The Vulgar “I” and Decision-Making
As we approach election day, more and more Republicans are publicly denouncing their party’s nominee. The reason? A lack of faith in Donald Trump’s judgment to make humane, rational, and constitutionally founded decisions that would lead our nation through a complicated public policy at home and foreign policy abroad.
Obviously, Democrats have had a lack of faith in Donald Trump’s judgment from the get go. During the National Democratic Convention, Hillary Clinton made a compelling case against Donald Trump’s self-obsessed character, and against his decision-making process.
One problem that we may overlook in the midst of a growing bi-partisan unity to challenge the judgment of Trump, however, is that his rise through the ranks of the Republican Party is a consequence of a certain reactionary subgroup of the Republican electorate. This subgroup has relentlessly pushed him to the top because he unabashedly speaks to their prejudices and defends their morally bankrupt understanding of the world.
The rise of Trump is the consequence of a collective exterior self whom demands that our public policy debate be preoccupied with their exclusionary and bigoted worldview.
Trump will come and go, but his furious supporters, represented in the political symbol of the Vulgar “I,” will remain. At some point, they must be contended with.
As much as Trump has a magical knack for political populism—clearly of the authoritarian variety—he can and will be replaced by someone else who speaks to and defends the same rage of America’s Vulgar “I.”
Republicans, en masse, need to forcefully denounce this subgroup of their electorate and stand against it.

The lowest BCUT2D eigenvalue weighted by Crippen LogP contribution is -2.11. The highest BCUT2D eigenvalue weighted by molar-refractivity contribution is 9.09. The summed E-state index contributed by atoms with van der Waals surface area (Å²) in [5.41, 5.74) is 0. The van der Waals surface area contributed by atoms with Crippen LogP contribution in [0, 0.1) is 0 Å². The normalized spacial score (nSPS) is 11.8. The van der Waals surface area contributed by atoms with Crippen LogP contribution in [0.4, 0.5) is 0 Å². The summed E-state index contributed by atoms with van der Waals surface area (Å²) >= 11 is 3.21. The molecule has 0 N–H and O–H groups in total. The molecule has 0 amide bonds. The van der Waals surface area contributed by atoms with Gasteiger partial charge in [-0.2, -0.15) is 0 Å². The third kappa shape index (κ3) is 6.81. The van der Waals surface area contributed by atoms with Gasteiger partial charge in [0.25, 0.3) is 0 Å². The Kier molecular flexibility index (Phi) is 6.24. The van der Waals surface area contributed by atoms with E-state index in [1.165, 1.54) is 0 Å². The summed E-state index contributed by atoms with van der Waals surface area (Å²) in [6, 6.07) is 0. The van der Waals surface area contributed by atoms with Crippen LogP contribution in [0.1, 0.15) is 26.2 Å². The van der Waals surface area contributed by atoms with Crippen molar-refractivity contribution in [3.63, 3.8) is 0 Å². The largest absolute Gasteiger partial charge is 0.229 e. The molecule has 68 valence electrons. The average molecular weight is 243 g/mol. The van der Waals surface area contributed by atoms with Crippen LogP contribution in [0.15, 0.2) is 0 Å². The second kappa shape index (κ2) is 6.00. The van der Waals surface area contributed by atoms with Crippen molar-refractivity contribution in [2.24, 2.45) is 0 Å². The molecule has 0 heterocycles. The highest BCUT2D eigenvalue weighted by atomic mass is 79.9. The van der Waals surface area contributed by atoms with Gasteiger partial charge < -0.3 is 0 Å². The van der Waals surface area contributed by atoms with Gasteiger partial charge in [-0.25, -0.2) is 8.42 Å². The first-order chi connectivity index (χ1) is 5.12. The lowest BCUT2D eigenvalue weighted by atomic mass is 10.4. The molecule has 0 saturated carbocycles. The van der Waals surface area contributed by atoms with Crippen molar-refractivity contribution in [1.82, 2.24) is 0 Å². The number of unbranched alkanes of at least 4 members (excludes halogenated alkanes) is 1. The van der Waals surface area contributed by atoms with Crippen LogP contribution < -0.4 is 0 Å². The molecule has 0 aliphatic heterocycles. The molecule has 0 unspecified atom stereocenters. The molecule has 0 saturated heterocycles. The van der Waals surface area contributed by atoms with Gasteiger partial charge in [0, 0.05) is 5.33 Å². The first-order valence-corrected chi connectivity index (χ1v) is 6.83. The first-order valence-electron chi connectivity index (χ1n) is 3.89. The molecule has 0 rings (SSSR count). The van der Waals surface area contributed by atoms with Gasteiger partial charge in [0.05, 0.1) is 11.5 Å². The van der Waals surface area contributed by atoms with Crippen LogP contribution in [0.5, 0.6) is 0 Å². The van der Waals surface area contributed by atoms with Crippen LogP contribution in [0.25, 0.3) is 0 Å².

The distinction between the short-lived populism of Trump and the generations-long permanence of his supporters that find a home in right-wing politics is critical to identify when trying to discern the decision-making process of a Trump presidency (or any other presidency brought to power by the Vulgar “I”).
In American democracy we are engaged in a collective decision-making process, and it is especially important to have sound leadership that has possession of himself or herself to make moral decisions—not just for the exclusive few, but for the good of American society as a whole.
Hillary Clinton attacked Donald Trump as “dangerous” for America. She has argued that he is “unpredictable” and has an erratic temperament. Many, from rank-and-file Republicans to Republican Generals, agree.
We must understand that while Trump is an authoritarian, he is not autocratic per se. Trump heavily relies his decision-making process on external forces, particularly those exclusionary and bigoted attitudes of the collective Vulgar “I.”
As an icon of the Vulgar “I,” and in solidarity with all other vulgar “I’s,” Trump symbolizes a national movement in a state of fury and hate that does not have itself in hand to make moral decisions for American society, much less decisions for peace in the world.
And decisions made in an irrational state of fury and hate is in deed “dangerous” and “unpredictable.”